Any licensed appraiser will tell you the craft is a combination of art and science. You can hire three different appraisers to appraise the same property, without the benefit of a sales price or owner’s estimate of value, and get three different results.

Similar, but different nonetheless. Not so much when theappraised values properties are almost identical in terms of square footage and amenities such as condos or town homes, but more appropriately as it relates to single family homes. There are too many potential adjustments an appraiser must account for. These adjustments can range from an upgraded kitchen to an unobstructed view of the mountains. Then add a dash of opinion and you can see why values can vary. Knowing this, you can use an appraisal to either lower or inflate the value of a home.

Lowering the Price

Why would you want to lower the value on your properties? Surely not when it’s time to sell but when it’s nearing time to pay property taxes. The county assessor doesn’t physically inspect each property but uses local real estate data to make an estimate. This value comes to you once per year and if the appraised value, in the assessor’s mind anyway, is higher, so are your taxes. If you want to pay less tax, hire an appraiser to perform a full appraisal. If indeed the assessor overvalued your property, an independent appraisal can be used to protest the higher value thus higher taxes.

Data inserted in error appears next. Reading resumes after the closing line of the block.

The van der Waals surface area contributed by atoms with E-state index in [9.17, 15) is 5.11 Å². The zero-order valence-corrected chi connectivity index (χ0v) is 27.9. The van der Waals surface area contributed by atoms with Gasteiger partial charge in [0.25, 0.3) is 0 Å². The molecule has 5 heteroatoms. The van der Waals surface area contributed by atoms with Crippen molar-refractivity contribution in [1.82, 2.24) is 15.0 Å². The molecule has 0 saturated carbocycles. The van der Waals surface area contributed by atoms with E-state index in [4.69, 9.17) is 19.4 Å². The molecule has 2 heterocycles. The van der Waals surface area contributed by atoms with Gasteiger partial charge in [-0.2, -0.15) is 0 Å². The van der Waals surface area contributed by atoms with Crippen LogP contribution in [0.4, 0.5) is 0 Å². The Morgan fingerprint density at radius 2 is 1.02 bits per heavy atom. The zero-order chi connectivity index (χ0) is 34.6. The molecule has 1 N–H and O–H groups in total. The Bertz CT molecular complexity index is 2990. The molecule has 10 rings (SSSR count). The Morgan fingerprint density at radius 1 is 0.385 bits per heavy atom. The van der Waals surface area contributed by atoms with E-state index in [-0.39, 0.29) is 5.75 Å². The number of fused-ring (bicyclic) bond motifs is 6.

Raising the Price

In this instance, you want to raise the price to meet the sales price of your home. When selling, especially in an overheated market, it can be difficult to find supporting comps. Or, the appraiser simply makes a mistake and needs to readjust. A lower value can also be made when there is a sale made not known by the appraiser. Appraisers use public records as well as the local multiple listing service to search for closed deals. There are times when a transaction, often an all-cash deal, isn’t readily known. Your real estate agent can help track down any transactions that fall into this category.

Because the appraisal is indeed a combination of art and science, the data can be viewed differently by different people. The very same data can provide two, or three, different results.